LONDON (Reuters) - Gold prices swept to a record high on Wednesday above the key $850-an-ounce mark, driven by surging oil, a weaker dollar and simmering geopolitical tensions that polished its safe-haven credentials.
Other metals jumped on bullion’s bandwagon, with platinum scoring a record high, silver at its highest since mid November and palladium at two-month highs.
Spot gold surged to a record $861.10 an ounce — surpassing the $850 fixing high of January 1980.
It later backtracked slightly to $855.70/$856.50 in New York at 2:25 p.m. EST (1925 GMT), compared with $832.70/833.50 quoted late in New York on Monday.
Most-active gold futures for February delivery GCG8 settled up $22, or 2.6 percent, at $860 an ounce on the COMEX metals division of the New York Mercantile Exchange, after surging to $864.90, a contract high.
“It’s not surprising, given that gold’s a safe-haven asset. It’s reflective of the fact there is risk aversion in the market in the new year,” said Phylis Papadavid, strategist at Socgen. “Right now the market is wanting more clarity on the U.S. economy.”
The euro extended gains against the dollar on Wednesday after a gauge of the U.S. manufacturing sector last month dropped to its lowest since April 2003, increasing expectations for more Federal Reserve rate cuts and proving a final catalyst for gold’s latest move higher.
A weaker dollar makes gold cheaper for holders of other currencies and often lifts bullion demand. The metal is also generally seen as a hedge against oil-led inflation.
Oil prices briefly touched a record $100 a barrel on Wednesday, boosting gold’s appeal as a hedge against inflation. Violence in Nigeria, tight energy stockpiles and a weaker dollar triggered a surge of speculative buying in crude oil. U.S. crude futures settled up $3.64 at $99.62 a barrel.
“$100 is just the beginning ... This is kicking off what you are going to see this year. There will be huge moves up in gold, and huge moves up in crude,” said Zachary Oxman, senior trader with Wisdom Financial in Newport Beach, California.
Gold was also boosted as a safe-haven investment as U.S. stocks dropped 2 percent after manufacturing data showed signs of contraction, raising the possibility of a recession in 2008.
“What gold is showing by going to a new high is that gold acts as an economic fever thermometer, and it is clearly indicating that there is more financial trouble on the horizon,” said Greg Orrell, portfolio manager overseeing $150 million assets at OCM Gold Fund in Livermore, California.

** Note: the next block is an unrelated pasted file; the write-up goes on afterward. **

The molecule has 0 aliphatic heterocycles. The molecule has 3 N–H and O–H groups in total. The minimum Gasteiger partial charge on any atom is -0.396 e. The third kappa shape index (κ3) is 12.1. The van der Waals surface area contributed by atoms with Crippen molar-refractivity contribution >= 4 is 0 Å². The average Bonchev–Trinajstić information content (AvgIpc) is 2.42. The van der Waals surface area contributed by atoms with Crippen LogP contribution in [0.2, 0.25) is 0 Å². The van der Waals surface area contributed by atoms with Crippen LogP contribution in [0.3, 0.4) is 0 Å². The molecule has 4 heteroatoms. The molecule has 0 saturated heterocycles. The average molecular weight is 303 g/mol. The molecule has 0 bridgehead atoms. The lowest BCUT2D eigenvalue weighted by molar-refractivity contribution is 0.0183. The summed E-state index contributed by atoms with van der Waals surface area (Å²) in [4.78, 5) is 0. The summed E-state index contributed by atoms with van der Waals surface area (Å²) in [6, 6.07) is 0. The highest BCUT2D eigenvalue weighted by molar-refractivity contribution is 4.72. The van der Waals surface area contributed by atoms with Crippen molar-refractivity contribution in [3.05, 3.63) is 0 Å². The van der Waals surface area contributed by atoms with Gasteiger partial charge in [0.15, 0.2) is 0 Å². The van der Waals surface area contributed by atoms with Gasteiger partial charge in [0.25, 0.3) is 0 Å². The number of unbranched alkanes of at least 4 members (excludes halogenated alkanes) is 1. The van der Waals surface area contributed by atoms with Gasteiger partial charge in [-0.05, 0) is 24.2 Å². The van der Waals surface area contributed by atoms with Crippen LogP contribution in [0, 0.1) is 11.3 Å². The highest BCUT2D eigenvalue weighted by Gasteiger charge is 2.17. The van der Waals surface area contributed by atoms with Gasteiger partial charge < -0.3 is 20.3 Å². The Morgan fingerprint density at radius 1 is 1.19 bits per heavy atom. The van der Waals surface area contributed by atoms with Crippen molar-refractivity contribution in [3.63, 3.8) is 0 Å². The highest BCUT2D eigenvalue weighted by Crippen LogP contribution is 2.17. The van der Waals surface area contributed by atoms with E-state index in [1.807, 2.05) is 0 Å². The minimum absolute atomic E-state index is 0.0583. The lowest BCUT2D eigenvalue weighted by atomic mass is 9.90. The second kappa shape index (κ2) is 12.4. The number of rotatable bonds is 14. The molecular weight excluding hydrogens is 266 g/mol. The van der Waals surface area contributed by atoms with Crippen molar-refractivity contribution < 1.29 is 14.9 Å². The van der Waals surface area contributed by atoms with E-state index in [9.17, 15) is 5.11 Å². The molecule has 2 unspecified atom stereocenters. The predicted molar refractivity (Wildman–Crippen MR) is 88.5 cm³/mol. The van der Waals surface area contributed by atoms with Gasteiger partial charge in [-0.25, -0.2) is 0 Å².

Gold gained more than 30 percent in 2007, its biggest annual gain since 1979. The metal’s allure as an investment gathered momentum as the dollar tumbled to successive record lows and financial markets reeled from a global credit crunch.
Bullion has also benefited from a vogue for commodities in recent years, felled by booming emerging market growth fostered mainly by China’s industrial revolution.
Geopolitical tension — most recently highlighted by the assassination of Pakistan opposition leader Benazir Bhutto — also proved a boon for safe-haven buying.
“$850 is really just a number ... The significance of it is more a confirmation of the ongoing trend. So, it remains a bullish sign for the new year,” said Orrell.
In other bullion markets, the Tokyo gold futures <0#JAU:> market was closed for a holiday.
In other precious metals, silver rose to $15.19/15.24 an ounce, from $14.77/14.82 late in New York on Monday.
The market noted large inflows into an exchange-traded fund based on physical silver. The metal held by iShares Silver Trust (SLV.A) jumped by more than 600 tonnes to a record 5,246 tonnes on December 31 from the previous trading day.
The fund has accumulated about a fourth of annual mine production.
“At some point, this rising volume of silver in the ETF will eventually filter through to higher silver lease rates, and that should lead to even higher prices,” said David Holmes, director of precious metals sales at Dresdner Kleinwort.
Platinum also tracked gold to rally to a record high, boosted by tight market fundamentals and lofty lease rates.
Lower supply combined with booming demand due to an increasing use of the metal in auto catalysts stirred fund buying, analysts said.
Platinum rose to $1,538/1,543 from its Monday’s U.S. finish of $1,520/1,525 — having hit a record high of $1,544 earlier — while palladium rose to $371/374 an ounce.
Additional reporting by Frank Tang in New York and Jamie McGeever in London